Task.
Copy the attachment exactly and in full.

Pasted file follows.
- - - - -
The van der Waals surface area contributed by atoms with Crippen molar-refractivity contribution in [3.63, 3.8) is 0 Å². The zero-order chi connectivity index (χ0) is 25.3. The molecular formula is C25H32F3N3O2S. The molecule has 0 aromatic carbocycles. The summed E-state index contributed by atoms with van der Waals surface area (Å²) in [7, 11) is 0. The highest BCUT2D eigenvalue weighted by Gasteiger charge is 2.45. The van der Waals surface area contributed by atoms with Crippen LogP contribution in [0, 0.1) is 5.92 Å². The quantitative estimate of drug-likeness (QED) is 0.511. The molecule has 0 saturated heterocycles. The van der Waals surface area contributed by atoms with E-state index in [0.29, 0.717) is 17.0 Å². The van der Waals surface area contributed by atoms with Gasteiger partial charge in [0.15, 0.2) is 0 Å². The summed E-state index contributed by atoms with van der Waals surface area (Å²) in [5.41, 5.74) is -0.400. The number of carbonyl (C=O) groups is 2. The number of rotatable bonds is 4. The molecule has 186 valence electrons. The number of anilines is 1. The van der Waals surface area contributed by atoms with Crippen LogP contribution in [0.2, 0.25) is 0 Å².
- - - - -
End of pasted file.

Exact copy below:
The van der Waals surface area contributed by atoms with Crippen molar-refractivity contribution in [3.63, 3.8) is 0 Å². The zero-order chi connectivity index (χ0) is 25.3. The molecular formula is C25H32F3N3O2S. The molecule has 0 aromatic carbocycles. The summed E-state index contributed by atoms with van der Waals surface area (Å²) in [7, 11) is 0. The highest BCUT2D eigenvalue weighted by Gasteiger charge is 2.45. The van der Waals surface area contributed by atoms with Crippen LogP contribution in [0, 0.1) is 5.92 Å². The quantitative estimate of drug-likeness (QED) is 0.511. The molecule has 0 saturated heterocycles. The van der Waals surface area contributed by atoms with E-state index in [0.29, 0.717) is 17.0 Å². The van der Waals surface area contributed by atoms with Gasteiger partial charge in [0.15, 0.2) is 0 Å². The summed E-state index contributed by atoms with van der Waals surface area (Å²) in [5.41, 5.74) is -0.400. The number of carbonyl (C=O) groups is 2. The number of rotatable bonds is 4. The molecule has 186 valence electrons. The number of anilines is 1. The van der Waals surface area contributed by atoms with Crippen LogP contribution in [0.2, 0.25) is 0 Å².